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Re: Contributing to the Hurd

From: Rian Hunter
Subject: Re: Contributing to the Hurd
Date: Tue, 15 Feb 2005 20:16:59 -0500
User-agent: Mozilla Thunderbird 1.0 (Macintosh/20041206)

Rian Hunter wrote:
Alfred is right, everyone has this mentality of being told what to do when it comes to the HURD. Most other projects just receive patches daily. Why?

When it comes to the HURD there is too much idealism involved (not that this is a bad thing). People think it is their duty to contribute something so that the HURD prevails and becomes as popular of a system as GNU/Linux. The reality?

[ ... ]

Contribute what you _can_, any contribution is good, documentation is good, web pages are good, it doesn't matter, any little thing, everything is important seriously, not just the code.

One last note, how can you even ask what to contribute (code-wise) if you haven't even looked at the code? How contradictory is that? Because I can guarantee that once you have you will see that there is _PLENTY_ to do.

Since I was bugged this much to write this long pointless email, I thought I would use this energy for something constructive. Attached is a sample page that could be put on the L4-Hurd Web Page that might find some use. Thanks
 [image of the Hurd logo] [ English ]
What's New

The GNU Hurd
Getting Help
Source Code
GNU Mach
Source Code
Source Code
Related Projects

Table of Contents

How to Contribute to Hurd-L4

If you are looking to contribute to Hurd-L4 and you don't know where to start don't expect the maintainers to have a fully delineated chart of things to do next. In the current state of the project, there are so many things that need to be done that a list really isn't necessary.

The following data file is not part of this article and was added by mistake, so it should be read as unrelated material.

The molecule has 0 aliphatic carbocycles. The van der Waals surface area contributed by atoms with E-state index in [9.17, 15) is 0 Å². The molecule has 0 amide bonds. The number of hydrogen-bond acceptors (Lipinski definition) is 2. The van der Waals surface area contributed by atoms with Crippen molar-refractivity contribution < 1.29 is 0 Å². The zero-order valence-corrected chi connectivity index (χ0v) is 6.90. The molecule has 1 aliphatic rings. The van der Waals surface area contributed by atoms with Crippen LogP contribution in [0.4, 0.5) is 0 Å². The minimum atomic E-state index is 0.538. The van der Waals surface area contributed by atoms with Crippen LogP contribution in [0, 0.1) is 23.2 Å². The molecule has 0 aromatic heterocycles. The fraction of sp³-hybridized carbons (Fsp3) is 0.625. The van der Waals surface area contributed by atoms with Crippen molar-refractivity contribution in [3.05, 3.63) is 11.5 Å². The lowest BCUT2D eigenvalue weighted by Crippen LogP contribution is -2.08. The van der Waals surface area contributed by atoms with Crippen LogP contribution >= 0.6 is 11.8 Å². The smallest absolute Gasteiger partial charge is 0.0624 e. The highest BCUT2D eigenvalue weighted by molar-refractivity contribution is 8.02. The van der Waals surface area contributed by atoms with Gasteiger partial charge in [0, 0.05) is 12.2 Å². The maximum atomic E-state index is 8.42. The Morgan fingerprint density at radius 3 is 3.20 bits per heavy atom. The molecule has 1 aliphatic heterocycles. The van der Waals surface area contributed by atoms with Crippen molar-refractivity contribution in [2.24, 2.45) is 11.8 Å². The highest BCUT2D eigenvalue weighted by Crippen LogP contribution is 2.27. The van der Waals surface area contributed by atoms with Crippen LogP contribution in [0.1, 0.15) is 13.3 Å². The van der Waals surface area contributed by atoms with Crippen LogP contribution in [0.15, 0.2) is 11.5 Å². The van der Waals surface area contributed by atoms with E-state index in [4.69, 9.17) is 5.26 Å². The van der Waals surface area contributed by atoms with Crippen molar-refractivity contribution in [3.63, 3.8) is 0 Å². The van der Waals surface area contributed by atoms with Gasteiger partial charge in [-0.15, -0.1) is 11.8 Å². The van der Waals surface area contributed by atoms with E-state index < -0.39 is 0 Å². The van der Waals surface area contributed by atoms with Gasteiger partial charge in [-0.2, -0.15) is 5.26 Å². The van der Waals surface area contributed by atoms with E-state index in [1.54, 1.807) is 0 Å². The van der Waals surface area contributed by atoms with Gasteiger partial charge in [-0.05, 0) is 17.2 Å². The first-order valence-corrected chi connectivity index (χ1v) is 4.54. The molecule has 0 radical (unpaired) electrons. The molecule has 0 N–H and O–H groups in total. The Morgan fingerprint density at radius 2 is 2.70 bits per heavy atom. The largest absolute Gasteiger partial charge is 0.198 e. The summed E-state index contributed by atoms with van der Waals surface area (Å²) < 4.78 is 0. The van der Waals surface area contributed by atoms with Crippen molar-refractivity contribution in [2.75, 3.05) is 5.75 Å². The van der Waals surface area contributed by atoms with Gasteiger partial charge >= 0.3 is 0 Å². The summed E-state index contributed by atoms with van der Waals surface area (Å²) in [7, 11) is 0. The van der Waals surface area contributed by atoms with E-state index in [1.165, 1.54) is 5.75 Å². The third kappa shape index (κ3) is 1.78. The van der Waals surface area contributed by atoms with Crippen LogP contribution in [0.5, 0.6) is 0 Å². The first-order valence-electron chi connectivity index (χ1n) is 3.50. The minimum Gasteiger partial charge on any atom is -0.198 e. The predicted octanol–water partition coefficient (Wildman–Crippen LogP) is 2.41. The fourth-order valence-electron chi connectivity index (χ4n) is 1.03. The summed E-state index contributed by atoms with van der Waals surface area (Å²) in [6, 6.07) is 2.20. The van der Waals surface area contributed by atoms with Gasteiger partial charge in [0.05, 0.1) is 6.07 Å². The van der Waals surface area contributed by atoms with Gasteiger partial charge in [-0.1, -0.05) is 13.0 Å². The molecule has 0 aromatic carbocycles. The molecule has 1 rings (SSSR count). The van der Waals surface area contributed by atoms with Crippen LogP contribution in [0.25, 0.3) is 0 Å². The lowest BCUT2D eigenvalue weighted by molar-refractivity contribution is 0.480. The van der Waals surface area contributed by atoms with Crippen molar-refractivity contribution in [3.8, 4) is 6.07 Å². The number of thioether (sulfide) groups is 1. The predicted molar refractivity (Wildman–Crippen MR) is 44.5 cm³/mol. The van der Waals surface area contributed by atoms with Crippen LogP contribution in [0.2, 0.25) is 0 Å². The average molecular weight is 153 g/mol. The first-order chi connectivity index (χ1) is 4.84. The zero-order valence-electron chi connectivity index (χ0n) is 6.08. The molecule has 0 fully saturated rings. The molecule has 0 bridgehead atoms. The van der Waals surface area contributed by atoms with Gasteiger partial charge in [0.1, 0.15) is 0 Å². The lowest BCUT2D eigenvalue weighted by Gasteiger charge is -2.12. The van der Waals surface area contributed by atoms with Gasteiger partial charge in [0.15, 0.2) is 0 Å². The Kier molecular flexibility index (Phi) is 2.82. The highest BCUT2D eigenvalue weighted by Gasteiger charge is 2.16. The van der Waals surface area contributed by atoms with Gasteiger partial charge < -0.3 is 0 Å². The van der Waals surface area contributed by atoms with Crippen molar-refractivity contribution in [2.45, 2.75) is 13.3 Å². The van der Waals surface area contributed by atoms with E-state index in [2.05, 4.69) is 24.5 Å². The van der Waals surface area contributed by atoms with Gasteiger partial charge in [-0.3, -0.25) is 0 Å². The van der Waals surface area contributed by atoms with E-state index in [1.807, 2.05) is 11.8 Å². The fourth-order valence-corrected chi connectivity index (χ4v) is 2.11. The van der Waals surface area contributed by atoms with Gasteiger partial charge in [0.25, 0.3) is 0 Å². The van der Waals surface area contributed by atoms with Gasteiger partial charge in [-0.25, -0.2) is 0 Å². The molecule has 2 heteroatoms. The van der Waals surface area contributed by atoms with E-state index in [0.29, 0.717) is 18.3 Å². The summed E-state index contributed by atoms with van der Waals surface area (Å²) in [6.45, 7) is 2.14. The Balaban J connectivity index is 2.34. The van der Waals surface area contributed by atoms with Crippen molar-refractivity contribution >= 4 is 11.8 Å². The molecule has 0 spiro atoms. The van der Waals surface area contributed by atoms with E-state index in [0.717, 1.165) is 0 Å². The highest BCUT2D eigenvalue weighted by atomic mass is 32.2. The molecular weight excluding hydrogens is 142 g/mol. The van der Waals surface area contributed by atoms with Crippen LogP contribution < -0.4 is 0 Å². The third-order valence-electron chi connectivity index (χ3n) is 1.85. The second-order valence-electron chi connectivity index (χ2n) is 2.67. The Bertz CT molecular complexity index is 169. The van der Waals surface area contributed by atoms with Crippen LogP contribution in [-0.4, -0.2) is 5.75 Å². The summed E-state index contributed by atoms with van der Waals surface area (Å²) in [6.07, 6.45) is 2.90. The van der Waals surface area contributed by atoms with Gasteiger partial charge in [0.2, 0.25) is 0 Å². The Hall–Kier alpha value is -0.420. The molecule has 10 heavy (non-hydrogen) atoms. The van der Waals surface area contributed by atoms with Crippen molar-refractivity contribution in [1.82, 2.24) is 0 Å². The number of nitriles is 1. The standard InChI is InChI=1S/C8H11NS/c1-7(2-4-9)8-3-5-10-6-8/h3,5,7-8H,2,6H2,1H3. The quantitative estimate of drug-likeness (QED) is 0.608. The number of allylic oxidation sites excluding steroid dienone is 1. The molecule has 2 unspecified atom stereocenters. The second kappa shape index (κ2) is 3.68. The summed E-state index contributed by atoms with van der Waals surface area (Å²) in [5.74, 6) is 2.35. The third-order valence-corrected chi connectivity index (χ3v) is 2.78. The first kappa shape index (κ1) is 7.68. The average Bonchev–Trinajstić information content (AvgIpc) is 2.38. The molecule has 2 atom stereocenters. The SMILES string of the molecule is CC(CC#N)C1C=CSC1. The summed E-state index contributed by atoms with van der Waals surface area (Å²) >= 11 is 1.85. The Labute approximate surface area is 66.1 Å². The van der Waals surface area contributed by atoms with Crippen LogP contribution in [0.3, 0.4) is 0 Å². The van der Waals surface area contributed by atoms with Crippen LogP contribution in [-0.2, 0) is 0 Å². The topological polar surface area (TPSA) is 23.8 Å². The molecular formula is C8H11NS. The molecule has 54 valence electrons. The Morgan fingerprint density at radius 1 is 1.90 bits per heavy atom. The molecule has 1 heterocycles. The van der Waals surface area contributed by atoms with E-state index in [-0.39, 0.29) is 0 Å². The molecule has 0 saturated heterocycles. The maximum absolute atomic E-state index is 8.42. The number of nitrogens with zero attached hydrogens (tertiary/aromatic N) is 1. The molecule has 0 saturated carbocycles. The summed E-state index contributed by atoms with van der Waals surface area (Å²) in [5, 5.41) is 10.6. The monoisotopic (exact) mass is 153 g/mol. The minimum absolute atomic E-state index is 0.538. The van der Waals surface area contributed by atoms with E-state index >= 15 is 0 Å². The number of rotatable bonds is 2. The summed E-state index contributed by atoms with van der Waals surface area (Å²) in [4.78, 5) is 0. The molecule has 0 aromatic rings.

If you are a programmer with at least experience with C and you've never hacked anything close to the Hurd before but you really want to start contribute some code, below are provided some readings which will help you gain familiarity with microkernel based OS design and programming for Hurd-L4.

Some other requirements for hacking Hurd-L4 are low-level knowledge of how a computer is executing a program and computer assembly, although this is not required for much of the Hurd-L4 codebase since higher-level abstractions will be/have been created.

Currently Memory Management and the Device Driver Framework are hot topics still up for discussion in the system, if you would like to start working on any of these subsystems but don't have a clue how you should read the current plans in "The Hurd on L4", read some academic papers on implementations in other systems, and look at existing code (Linux, *BSDs). You should definitely understand virtual addresses, paging, and different pros and cons to paging schemes so you are able to solve problems within our own paging scheme.

Understanding the boot process is very essential to getting started. Read the Multiboot Standard and have a look at the sample kernel provided at the GRUB webpage. Also have a look at either Kickstart (included with L4::Pistachio) or laden (in the L4-Hurd CVS tree) to see how Pistachio is getting loaded into memory.

There is much to learn to get started with hacking Hurd-L4, but consider it an enjoyable learning process.

Links pertaining to learning L4-Hurd

Some of these links are at other web sites not maintained by the FSF. The FSF is not responsible for the content of these other web sites.

[ English ]

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Updated: $Date: 2005/01/31 00:10:41 $ $Author: marcus $

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